How to design the world’s first vertical destination
dwp’s Creative Director, Scott Whittaker and lebua CEO Deepak Ohri talk ‘high design’ and haute cuisine.
With the opening of Chef’s Table following closely on the heels of lebua No.3 and Pink Bar, Bangkok’s iconic lebua hotel, ‘the world’s first vertical destination’ is now open.
And dwp designed it. The all-suite luxury hotel was launched on the success of Sirocco and Sky bar in 2006, with many more award winning dwp designed bars and restaurants evolving over time. In April 2018, Deepak Ohri, decided it was time for a dramatic expansion curve. He set the ball in motion for lebua to become a vertical destination. Which is, in a nutshell, a collection of high hotspots under one roof. Deepak says: “There are many horizontal destinations in the world. Clarke Quay in Singapore, Rodeo drive, Soho in New York and London… and there are many tall structures in the world. But no one has put these ideas together under one roof.”
Creative Director of dwp, Scott Whittaker says: “There was no formula or brand book that had to be followed. Deepak had a vision and we created our response to that. And then, largely speaking, they let us do it.”
Lebua No.3 came first. dwp’s design plays with light, space and sound to create a full sensory experience. Designer, Scott Whittaker explains: “Deepak talks a lot about memorable experiences so that was the starting point. You arrive at lebua No.3 via a black marble spiral staircase. It is a highly emotional experience. There you find three circular bars themed around premium vodka, gin and caviar. On the outside terrace there is a digital-graphic dance floor, blue laser lighting and stunning views of Bangkok.”
Designing Chef’s Table and Pink Bar was something else again. The space for the venture had lain dormant for 20 years. So understandably, there were a number of challenges that needed to be overcome long before the first hors d’ouvres were plated. A new lift shaft had to be created to take guests from the 64th floor down to the 61st floor. Scott says: “Physically the journey to the restaurant was challenging. But we created a journey where the guests pass through a tropical screened gallery, then descend in elegant lifts reminiscent of the early 20th century, in deep greens, gold and marble.”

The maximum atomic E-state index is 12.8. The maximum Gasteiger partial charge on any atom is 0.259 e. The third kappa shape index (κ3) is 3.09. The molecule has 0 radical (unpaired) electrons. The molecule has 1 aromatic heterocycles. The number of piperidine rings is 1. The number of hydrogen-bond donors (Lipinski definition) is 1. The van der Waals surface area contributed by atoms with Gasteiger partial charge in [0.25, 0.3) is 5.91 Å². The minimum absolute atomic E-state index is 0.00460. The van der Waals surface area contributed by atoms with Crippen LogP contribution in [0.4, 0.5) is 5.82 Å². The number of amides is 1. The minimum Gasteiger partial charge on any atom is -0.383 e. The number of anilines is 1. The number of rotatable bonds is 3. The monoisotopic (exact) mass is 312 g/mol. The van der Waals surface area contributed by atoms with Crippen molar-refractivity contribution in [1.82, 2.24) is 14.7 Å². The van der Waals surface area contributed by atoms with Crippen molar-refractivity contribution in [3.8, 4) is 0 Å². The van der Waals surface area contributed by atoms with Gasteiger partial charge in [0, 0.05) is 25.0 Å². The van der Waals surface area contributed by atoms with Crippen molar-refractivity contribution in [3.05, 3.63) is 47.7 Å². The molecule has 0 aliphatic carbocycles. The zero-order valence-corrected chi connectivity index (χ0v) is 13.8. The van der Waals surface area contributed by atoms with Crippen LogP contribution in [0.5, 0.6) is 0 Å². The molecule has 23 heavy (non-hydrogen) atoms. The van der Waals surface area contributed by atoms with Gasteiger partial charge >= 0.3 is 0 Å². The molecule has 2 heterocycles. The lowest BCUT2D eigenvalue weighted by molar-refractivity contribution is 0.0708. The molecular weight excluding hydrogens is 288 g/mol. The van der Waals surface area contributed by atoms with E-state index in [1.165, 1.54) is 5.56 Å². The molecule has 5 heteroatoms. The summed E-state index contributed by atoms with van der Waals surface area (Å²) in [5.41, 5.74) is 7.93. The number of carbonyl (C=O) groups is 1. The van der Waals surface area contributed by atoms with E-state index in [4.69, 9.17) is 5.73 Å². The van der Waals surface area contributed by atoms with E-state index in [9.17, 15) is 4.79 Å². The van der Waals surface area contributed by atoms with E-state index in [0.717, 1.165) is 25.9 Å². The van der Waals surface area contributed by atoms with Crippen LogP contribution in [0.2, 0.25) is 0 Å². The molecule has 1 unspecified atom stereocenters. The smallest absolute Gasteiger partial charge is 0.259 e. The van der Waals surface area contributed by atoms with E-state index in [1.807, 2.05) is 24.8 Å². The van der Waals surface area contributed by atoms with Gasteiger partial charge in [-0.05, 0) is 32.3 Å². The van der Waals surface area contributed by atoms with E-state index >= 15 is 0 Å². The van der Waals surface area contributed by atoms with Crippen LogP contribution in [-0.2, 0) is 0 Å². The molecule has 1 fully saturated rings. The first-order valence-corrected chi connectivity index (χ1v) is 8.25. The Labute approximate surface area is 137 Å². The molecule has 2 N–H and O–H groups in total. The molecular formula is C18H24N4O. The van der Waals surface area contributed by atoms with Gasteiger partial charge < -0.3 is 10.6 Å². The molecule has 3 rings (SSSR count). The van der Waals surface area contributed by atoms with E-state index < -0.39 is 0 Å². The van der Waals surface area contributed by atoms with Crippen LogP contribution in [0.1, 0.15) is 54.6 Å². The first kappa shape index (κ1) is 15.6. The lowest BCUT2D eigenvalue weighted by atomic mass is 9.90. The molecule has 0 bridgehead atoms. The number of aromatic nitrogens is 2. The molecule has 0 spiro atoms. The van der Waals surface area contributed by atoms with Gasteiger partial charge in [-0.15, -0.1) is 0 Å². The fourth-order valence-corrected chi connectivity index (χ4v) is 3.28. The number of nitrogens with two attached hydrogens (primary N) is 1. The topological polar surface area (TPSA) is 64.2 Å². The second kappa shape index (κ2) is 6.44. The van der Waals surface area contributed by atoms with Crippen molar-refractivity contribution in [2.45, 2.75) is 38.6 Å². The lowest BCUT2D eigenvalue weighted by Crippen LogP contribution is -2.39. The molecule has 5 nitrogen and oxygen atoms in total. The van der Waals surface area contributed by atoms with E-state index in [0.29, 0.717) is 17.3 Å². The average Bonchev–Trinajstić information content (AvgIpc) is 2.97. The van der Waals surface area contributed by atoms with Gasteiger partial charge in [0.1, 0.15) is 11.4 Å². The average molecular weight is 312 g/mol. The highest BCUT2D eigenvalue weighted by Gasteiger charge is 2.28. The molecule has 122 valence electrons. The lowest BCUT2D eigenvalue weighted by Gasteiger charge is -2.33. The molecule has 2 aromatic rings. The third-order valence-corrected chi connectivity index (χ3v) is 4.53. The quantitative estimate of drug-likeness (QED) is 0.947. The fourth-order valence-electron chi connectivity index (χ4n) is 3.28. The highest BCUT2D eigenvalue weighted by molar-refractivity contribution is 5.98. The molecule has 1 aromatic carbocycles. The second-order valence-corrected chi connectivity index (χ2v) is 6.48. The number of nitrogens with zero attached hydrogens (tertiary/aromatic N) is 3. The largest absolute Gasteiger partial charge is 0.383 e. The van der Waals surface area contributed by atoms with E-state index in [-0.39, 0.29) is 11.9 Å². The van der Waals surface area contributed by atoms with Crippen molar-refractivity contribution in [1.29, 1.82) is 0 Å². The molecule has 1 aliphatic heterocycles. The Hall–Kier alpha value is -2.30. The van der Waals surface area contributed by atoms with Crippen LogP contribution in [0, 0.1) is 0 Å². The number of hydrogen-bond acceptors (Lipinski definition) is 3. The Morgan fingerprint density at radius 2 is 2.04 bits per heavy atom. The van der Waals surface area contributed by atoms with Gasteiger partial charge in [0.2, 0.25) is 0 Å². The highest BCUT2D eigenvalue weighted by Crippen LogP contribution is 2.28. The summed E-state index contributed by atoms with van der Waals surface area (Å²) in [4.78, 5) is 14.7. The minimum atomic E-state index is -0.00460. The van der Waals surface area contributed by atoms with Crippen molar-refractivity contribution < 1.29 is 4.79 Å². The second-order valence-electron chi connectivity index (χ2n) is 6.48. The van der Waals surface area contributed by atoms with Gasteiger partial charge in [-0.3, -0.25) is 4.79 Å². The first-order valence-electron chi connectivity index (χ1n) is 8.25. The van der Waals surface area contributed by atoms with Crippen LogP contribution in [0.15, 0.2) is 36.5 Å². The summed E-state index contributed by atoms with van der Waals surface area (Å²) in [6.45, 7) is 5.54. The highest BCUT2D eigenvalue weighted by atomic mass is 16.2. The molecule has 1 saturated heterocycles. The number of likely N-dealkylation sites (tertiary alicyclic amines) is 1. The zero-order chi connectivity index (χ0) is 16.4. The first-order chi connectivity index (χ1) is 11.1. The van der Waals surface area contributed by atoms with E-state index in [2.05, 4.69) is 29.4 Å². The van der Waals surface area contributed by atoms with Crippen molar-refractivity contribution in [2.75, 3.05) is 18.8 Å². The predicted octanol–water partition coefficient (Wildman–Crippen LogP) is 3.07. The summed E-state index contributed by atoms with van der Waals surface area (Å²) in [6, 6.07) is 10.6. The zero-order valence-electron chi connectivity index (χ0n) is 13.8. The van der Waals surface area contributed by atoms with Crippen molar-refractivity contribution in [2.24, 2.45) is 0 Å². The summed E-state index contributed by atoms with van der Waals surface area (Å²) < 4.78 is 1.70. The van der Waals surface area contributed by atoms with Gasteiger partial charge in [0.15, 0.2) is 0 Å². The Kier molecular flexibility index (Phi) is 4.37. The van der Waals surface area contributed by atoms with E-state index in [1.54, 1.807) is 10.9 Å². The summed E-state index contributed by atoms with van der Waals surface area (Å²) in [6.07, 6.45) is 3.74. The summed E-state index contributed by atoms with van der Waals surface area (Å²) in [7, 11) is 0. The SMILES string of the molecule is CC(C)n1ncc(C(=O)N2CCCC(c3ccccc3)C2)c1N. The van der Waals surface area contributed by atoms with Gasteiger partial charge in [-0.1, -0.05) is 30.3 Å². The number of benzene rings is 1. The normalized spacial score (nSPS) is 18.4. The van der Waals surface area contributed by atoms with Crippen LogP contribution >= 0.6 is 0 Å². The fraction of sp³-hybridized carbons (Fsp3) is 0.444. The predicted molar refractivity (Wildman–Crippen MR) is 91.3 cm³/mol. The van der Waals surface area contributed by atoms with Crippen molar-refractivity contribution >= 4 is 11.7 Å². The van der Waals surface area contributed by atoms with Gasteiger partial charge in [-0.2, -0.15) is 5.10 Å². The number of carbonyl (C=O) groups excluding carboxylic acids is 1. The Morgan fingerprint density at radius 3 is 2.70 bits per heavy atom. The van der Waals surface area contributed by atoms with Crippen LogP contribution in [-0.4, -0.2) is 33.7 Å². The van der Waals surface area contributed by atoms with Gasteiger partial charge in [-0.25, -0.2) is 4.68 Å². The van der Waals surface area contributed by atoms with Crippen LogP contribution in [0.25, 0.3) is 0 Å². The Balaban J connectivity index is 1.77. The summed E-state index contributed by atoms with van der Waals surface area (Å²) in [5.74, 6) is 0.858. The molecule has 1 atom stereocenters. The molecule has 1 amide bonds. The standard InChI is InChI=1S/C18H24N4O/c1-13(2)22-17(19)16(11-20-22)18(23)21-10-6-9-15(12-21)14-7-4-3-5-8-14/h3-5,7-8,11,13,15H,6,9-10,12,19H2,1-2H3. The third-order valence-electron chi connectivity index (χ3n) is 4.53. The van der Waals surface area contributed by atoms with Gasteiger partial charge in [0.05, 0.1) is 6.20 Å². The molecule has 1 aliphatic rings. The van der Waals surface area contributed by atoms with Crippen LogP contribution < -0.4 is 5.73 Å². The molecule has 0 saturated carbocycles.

There was no running water or electricity. Everything that can be seen and everything that is hidden (including pipes, beams and a generator installed on the 59th floor for power backup) had to be brought up. And everything longer than about 2 meters had to be built first then cut into chunks, disassembled to fit into one lift, then re-welded, reassembled and reconstructed at the top.
Pink Bar’s design theme is intimate and feminine. Romance and love mix with the cocktails and bubbles. Comfortable and luxurious rose velvet loungers and pink onyx table tops rest on handwoven rugs. A bronze and gold champagne table sculpted from exotic metals is the focal point of the lounge with a double height champagne cellar. The room is embraced by fluted fabric walls and spiced with vibrant geometric wallpapers. Guests venture outside through a curved glass bay window onto the spacious outdoor pink sky terrace with panoramic views of Bangkok’s vibrant cityscape. The terrace features five private circular glass Juliet balconies.
Chef’s Table is Bangkok’s first 3-star Michelin Chef dining experience. Celebrating the creative art of cooking by placing chefs centre stage. Central to the space and concept; the actual Chef’s Table – a Molteni Stove – in cream and brass is wrapped in a smooth crescent carved from Michelangelo’s favourite; Carrara marble. Taupe, cream and champagne-bronze colour palette ensures the cuisine remains the real star of the show. The piece de resistance is the Chef’s Table. Scott says: “The central cooking island, formed with three-dimensional hewn carrara stone counters, is my favourite part of the design. Above it is suspended a circular champagne gold hood which echoes grand chateau kitchen and Thai temple.”
“I wanted the restaurant to have the height, space and volume of a grand cathedral. So the columns and the floor slab above had to be removed. 100 tonnes of steel were added as structural beams and columns. The steel spans the voids and spaces and also supports the new lift shaft.”
The neoclassical curved balconies on the 61st floor were renovated for the first time and the façade was covered by window glass. “We exploited the balcony design to create double height window pods so guests have a feeling of floating in the sky”, says Scott.
From the journey to the restaurant, to the grand sense of welcome, every aspect of Chef’s Table is crafted with attention to detail. Every elegant touch carefully executed.
The world’s first vertical destination has more haute design locations coming soon and, without a doubt, dwp will be at the heart of it.
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